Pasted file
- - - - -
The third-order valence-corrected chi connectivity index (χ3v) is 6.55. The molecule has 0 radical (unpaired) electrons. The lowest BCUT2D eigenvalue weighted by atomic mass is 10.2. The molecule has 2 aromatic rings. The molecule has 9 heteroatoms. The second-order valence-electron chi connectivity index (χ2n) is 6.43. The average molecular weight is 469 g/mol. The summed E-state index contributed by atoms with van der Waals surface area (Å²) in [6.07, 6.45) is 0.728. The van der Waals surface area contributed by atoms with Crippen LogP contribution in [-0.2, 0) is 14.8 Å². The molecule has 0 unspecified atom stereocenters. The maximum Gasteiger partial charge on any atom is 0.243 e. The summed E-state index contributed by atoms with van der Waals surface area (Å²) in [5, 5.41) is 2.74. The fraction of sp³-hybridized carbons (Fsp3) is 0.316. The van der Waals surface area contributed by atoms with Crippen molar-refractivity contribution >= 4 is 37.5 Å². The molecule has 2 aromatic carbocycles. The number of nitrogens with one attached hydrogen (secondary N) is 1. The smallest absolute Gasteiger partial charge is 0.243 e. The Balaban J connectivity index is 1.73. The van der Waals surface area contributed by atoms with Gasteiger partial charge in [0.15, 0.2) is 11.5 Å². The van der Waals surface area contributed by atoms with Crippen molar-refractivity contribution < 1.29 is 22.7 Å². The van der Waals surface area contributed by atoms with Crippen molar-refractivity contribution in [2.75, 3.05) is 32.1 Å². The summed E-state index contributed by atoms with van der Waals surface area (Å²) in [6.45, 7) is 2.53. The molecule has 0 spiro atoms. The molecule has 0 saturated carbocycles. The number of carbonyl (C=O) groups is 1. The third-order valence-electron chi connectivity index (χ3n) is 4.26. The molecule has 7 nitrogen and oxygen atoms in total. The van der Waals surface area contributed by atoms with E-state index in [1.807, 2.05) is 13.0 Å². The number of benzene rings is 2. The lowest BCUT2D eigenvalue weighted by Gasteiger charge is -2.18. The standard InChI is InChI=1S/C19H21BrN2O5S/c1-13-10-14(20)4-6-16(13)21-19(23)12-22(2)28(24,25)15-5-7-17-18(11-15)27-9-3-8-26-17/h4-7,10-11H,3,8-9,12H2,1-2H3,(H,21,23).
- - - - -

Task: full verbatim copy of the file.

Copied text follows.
The third-order valence-corrected chi connectivity index (χ3v) is 6.55. The molecule has 0 radical (unpaired) electrons. The lowest BCUT2D eigenvalue weighted by atomic mass is 10.2. The molecule has 2 aromatic rings. The molecule has 9 heteroatoms. The second-order valence-electron chi connectivity index (χ2n) is 6.43. The average molecular weight is 469 g/mol. The summed E-state index contributed by atoms with van der Waals surface area (Å²) in [6.07, 6.45) is 0.728. The van der Waals surface area contributed by atoms with Crippen LogP contribution in [-0.2, 0) is 14.8 Å². The molecule has 0 unspecified atom stereocenters. The maximum Gasteiger partial charge on any atom is 0.243 e. The summed E-state index contributed by atoms with van der Waals surface area (Å²) in [5, 5.41) is 2.74. The fraction of sp³-hybridized carbons (Fsp3) is 0.316. The van der Waals surface area contributed by atoms with Crippen molar-refractivity contribution >= 4 is 37.5 Å². The molecule has 2 aromatic carbocycles. The number of nitrogens with one attached hydrogen (secondary N) is 1. The smallest absolute Gasteiger partial charge is 0.243 e. The Balaban J connectivity index is 1.73. The van der Waals surface area contributed by atoms with Gasteiger partial charge in [0.15, 0.2) is 11.5 Å². The van der Waals surface area contributed by atoms with Crippen molar-refractivity contribution < 1.29 is 22.7 Å². The van der Waals surface area contributed by atoms with Crippen molar-refractivity contribution in [2.75, 3.05) is 32.1 Å². The summed E-state index contributed by atoms with van der Waals surface area (Å²) in [6.45, 7) is 2.53. The molecule has 0 spiro atoms. The molecule has 0 saturated carbocycles. The number of carbonyl (C=O) groups is 1. The third-order valence-electron chi connectivity index (χ3n) is 4.26. The molecule has 7 nitrogen and oxygen atoms in total. The van der Waals surface area contributed by atoms with E-state index in [1.807, 2.05) is 13.0 Å². The number of benzene rings is 2. The lowest BCUT2D eigenvalue weighted by Gasteiger charge is -2.18. The standard InChI is InChI=1S/C19H21BrN2O5S/c1-13-10-14(20)4-6-16(13)21-19(23)12-22(2)28(24,25)15-5-7-17-18(11-15)27-9-3-8-26-17/h4-7,10-11H,3,8-9,12H2,1-2H3,(H,21,23).